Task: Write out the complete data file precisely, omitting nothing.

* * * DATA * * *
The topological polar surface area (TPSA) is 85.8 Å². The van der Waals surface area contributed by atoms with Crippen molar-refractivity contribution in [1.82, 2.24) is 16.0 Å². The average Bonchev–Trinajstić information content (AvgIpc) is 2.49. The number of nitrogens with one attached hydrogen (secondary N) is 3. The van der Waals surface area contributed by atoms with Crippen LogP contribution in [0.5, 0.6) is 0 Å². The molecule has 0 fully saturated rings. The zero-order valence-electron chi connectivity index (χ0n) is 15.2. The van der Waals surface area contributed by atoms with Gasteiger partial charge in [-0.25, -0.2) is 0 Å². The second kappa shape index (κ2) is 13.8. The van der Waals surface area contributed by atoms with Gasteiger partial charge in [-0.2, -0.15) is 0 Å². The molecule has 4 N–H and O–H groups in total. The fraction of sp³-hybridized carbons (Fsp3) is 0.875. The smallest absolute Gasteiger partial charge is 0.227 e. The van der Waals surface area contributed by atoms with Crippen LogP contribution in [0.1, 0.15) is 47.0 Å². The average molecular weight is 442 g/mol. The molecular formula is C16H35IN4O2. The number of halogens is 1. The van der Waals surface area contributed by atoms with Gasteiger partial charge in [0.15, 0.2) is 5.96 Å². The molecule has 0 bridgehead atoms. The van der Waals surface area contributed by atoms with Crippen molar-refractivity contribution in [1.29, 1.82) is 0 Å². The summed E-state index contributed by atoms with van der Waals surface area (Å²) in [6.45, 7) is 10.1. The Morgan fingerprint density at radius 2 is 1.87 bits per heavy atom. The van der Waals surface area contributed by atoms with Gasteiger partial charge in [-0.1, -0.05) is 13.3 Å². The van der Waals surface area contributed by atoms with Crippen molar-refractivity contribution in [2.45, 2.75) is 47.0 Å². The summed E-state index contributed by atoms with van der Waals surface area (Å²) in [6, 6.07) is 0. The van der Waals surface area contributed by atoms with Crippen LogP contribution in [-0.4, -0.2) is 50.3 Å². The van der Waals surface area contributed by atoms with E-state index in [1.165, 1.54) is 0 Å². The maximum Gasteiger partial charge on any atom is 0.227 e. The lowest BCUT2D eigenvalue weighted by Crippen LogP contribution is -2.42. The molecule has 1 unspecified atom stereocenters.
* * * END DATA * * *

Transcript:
The topological polar surface area (TPSA) is 85.8 Å². The van der Waals surface area contributed by atoms with Crippen molar-refractivity contribution in [1.82, 2.24) is 16.0 Å². The average Bonchev–Trinajstić information content (AvgIpc) is 2.49. The number of nitrogens with one attached hydrogen (secondary N) is 3. The van der Waals surface area contributed by atoms with Crippen LogP contribution in [0.5, 0.6) is 0 Å². The molecule has 0 fully saturated rings. The zero-order valence-electron chi connectivity index (χ0n) is 15.2. The van der Waals surface area contributed by atoms with Gasteiger partial charge in [-0.25, -0.2) is 0 Å². The second kappa shape index (κ2) is 13.8. The van der Waals surface area contributed by atoms with Gasteiger partial charge in [-0.2, -0.15) is 0 Å². The molecule has 4 N–H and O–H groups in total. The fraction of sp³-hybridized carbons (Fsp3) is 0.875. The smallest absolute Gasteiger partial charge is 0.227 e. The van der Waals surface area contributed by atoms with Crippen LogP contribution in [0.1, 0.15) is 47.0 Å². The average molecular weight is 442 g/mol. The molecular formula is C16H35IN4O2. The number of halogens is 1. The van der Waals surface area contributed by atoms with Gasteiger partial charge in [0.15, 0.2) is 5.96 Å². The molecule has 0 bridgehead atoms. The van der Waals surface area contributed by atoms with Crippen molar-refractivity contribution in [1.29, 1.82) is 0 Å². The summed E-state index contributed by atoms with van der Waals surface area (Å²) in [6.45, 7) is 10.1. The Morgan fingerprint density at radius 2 is 1.87 bits per heavy atom. The van der Waals surface area contributed by atoms with Gasteiger partial charge in [-0.1, -0.05) is 13.3 Å². The van der Waals surface area contributed by atoms with Crippen molar-refractivity contribution in [2.45, 2.75) is 47.0 Å². The summed E-state index contributed by atoms with van der Waals surface area (Å²) in [6, 6.07) is 0. The van der Waals surface area contributed by atoms with Crippen LogP contribution in [-0.4, -0.2) is 50.3 Å². The van der Waals surface area contributed by atoms with E-state index in [1.165, 1.54) is 0 Å². The maximum Gasteiger partial charge on any atom is 0.227 e. The lowest BCUT2D eigenvalue weighted by Crippen LogP contribution is -2.42. The molecule has 1 unspecified atom stereocenters.